Instead of making this up on the fly, you should look in the literature to see how it is done in the current models. I think you will find that, by the time you have gone back to times early enough that the objects currently counted as "matter" are relativistic, the entire universe is already strongly radiation dominated anyway.
     
  10. Feb 9, 2017 #9

    Chalnoth

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    If you want to be technical, the Friedmann equations say nothing at all about matter. They just relate energy density and pressure to expansion. The Friedmann equations can just as easily be used to determine the expansion from matter with a significant kinetic energy component as not. It's just that usually we make use of a matter term that assumes no pressure (i.e., negligible kinetic energy per particle).
     
  11. Feb 9, 2017 #10

    PeterDonis

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    Yes, strictly speaking, that's true of the general version of the FE. But the version of the FE that is in the OP puts terms on the RHS that embody various assumptions about the pressure-energy density relationship, and shows how those different assumptions affect the scale factor dependence. The "matter" term under this definition is the one that embodies the assumption of zero pressure, and has the consequent ##a^{-3}## scale factor dependence. This version of the FE does not have a name for "matter with significant kinetic energy" because it assumes it away--there is just "matter" (zero pressure) and "radiation" (pressure 1/3 energy density), with no in between. (You could add another term for "in between", with pressure non-negligible but less than 1/3 energy density, but in practical terms there is no point since there does not seem to be significant energy density in such a component.)
     
  12. Feb 10, 2017 #11
    Hi Peter:

    What I am interested in exploring is just how much the calculations of, for example t(a), would be affected by assuming DM consisting entirely of a particle type with a specific relatively small mass and corresponding small but non-negligible kinetic energy. It may well be that no value for this mass would lead to any significant changes, but I would like to make the calculation to understand why this is so. The purpose of this thread is to seek help to confirm that the form of F(a) I derived would be a mathematically correct way of adjusting the FE for this purpose. If the math is OK, but the physics is wrong, what other form of the FE would be better to use for this purpose?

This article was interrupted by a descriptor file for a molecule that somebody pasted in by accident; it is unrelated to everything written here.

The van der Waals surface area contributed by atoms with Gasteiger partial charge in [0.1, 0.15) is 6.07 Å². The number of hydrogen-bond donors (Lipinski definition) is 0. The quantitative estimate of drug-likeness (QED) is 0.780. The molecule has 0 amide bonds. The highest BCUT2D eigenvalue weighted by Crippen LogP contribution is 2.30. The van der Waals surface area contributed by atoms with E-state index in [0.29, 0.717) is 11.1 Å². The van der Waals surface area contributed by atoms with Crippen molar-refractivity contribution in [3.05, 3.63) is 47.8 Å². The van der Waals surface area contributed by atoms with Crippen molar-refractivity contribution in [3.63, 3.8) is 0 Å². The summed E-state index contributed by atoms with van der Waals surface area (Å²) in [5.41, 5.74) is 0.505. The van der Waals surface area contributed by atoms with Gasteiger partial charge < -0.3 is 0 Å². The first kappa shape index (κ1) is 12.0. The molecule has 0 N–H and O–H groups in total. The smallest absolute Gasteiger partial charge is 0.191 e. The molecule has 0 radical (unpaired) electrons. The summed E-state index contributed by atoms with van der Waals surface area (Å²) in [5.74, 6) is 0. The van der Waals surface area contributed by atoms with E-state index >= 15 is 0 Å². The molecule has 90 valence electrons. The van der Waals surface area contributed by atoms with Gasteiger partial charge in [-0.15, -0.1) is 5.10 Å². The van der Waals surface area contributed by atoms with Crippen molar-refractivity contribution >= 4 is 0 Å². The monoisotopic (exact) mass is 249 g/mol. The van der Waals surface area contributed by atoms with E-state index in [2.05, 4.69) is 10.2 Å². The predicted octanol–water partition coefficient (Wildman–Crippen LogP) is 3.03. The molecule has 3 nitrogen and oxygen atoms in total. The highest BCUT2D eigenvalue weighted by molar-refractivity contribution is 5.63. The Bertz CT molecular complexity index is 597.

Regards,
    Buzz
     
  13. Feb 10, 2017 #12

    PeterDonis

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    In other words, not zero pressure ("matter"), not ##p = \rho / 3## (radiation), but something in between?

    This is verging on personal speculation, which is off limits. But heuristically, such a hypothetical "in-between" substance would, I would think, appear as a separate term in the equation, with its own ##\Omega## (and picking a new subscript), multiplied by a power of ##a## somewhere between ##-3## and ##-4##. I would suggest looking at the literature to see if anyone has tried such a model.
     
  14. Feb 10, 2017 #13

    PeterDonis

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    This thread is closed as it appears to be verging on personal speculation.